It is not a fantasy. Santa Clara is in a fiscal fight to rebuild reserves and return sanity to the budget.
The millions that Mayor Lisa Gillmor and her majority council wasted on worthless “wants” have been reversed by the current council. While the City is still paying off some of these bungles, they will not drive the balance sheet into oblivion.
Thanks to Santa Clara’s City Council for making responsible fiscal decisions that are already benefiting the City.
Credit for this turnaround can be given to the council majority of Jain, Chahal, Hardy, Becker and Park. Now, to keep this momentum rolling, the addition of Santa Clara’s new City Manager Jovan Grogan and City Attorney Glenn Googins, bring heavyweight professional expertise.
Once these new recruits have a complete handle on Santa Clara’s capabilities, they may consider an aggressive approach in preparing for the City’s future.
Santa Clara’s swim center needs to be totally rebuilt to once again lead the state, if not the nation, in the sport Santa Clara was once famous for. The right place for this today is the Northside. The infrastructure is there with hotels, restaurants, easy access and parking. Santa Clara’s Convention Center is right there, even if the center, once the envy of the area, needs a facelift, expansion and management that can make it hum. In addition, there’s Levi’s Stadium, a world class facility that will be hosting the World Cup and the Super Bowl in 2026.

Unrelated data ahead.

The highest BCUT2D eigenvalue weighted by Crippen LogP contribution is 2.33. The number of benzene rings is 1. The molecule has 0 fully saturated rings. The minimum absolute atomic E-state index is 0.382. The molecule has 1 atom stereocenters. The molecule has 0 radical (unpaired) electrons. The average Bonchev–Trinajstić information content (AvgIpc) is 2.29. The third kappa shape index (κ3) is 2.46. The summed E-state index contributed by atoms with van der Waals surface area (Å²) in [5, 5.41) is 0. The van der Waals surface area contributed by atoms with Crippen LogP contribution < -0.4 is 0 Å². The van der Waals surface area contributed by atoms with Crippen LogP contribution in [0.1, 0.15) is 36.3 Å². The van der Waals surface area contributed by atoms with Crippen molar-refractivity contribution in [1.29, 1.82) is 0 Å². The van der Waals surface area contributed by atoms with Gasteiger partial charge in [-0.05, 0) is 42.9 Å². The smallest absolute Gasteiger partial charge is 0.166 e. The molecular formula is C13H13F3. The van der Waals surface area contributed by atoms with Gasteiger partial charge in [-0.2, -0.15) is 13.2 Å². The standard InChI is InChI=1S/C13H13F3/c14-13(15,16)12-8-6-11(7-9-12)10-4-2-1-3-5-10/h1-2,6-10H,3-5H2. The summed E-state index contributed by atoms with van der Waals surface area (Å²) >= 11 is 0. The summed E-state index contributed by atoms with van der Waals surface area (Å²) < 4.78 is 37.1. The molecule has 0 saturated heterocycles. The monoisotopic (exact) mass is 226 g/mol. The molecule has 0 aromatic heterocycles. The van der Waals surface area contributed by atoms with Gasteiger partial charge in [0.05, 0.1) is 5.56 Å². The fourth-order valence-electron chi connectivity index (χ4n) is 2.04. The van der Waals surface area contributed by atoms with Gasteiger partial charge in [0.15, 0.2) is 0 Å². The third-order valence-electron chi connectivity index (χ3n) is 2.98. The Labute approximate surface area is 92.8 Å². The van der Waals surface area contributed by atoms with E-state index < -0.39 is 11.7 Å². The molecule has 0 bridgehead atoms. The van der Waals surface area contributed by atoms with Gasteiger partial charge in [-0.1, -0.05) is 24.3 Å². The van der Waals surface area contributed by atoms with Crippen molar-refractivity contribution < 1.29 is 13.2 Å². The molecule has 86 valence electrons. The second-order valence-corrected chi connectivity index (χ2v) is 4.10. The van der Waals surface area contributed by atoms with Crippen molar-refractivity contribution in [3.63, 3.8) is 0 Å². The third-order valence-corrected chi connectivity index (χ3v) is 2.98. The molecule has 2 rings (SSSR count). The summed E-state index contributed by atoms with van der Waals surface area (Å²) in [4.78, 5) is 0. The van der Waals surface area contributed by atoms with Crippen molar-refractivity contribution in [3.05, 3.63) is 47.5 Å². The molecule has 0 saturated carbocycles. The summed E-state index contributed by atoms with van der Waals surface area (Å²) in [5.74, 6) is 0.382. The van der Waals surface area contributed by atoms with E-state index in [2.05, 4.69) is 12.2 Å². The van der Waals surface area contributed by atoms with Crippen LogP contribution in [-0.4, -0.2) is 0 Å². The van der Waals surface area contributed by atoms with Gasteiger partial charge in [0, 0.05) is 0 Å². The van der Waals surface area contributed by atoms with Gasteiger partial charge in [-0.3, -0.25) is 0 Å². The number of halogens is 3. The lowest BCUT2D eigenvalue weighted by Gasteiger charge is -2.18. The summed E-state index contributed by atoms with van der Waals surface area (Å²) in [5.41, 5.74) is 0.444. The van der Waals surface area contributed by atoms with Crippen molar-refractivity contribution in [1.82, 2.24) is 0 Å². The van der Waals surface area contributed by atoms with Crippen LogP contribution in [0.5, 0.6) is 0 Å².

We have suggested before the City sell naming rights for these projects. This is a great avenue to help finance a new swim center and updated convention center. While this contributes to the idea of funding, the City will also need to create a bond for voters to approve the completion of these capital improvements.
Not everything is coming up roses on the Northside, however. There is that great quandary known as the Related project. Over 200 acres of prime City land has been submerged in mystery. (This was one of Mayor Gillmor’s mystical agreements that, after a decade, has yet to deliver any benefit to the City and its taxpayers.)
Perhaps Santa Clara’s new management recruits will get around to discussing and understanding the project, and working with Related to move this development forward. A joint venture would not be out of bounds in expanding Santa Clara’s footprint in the Bay Area.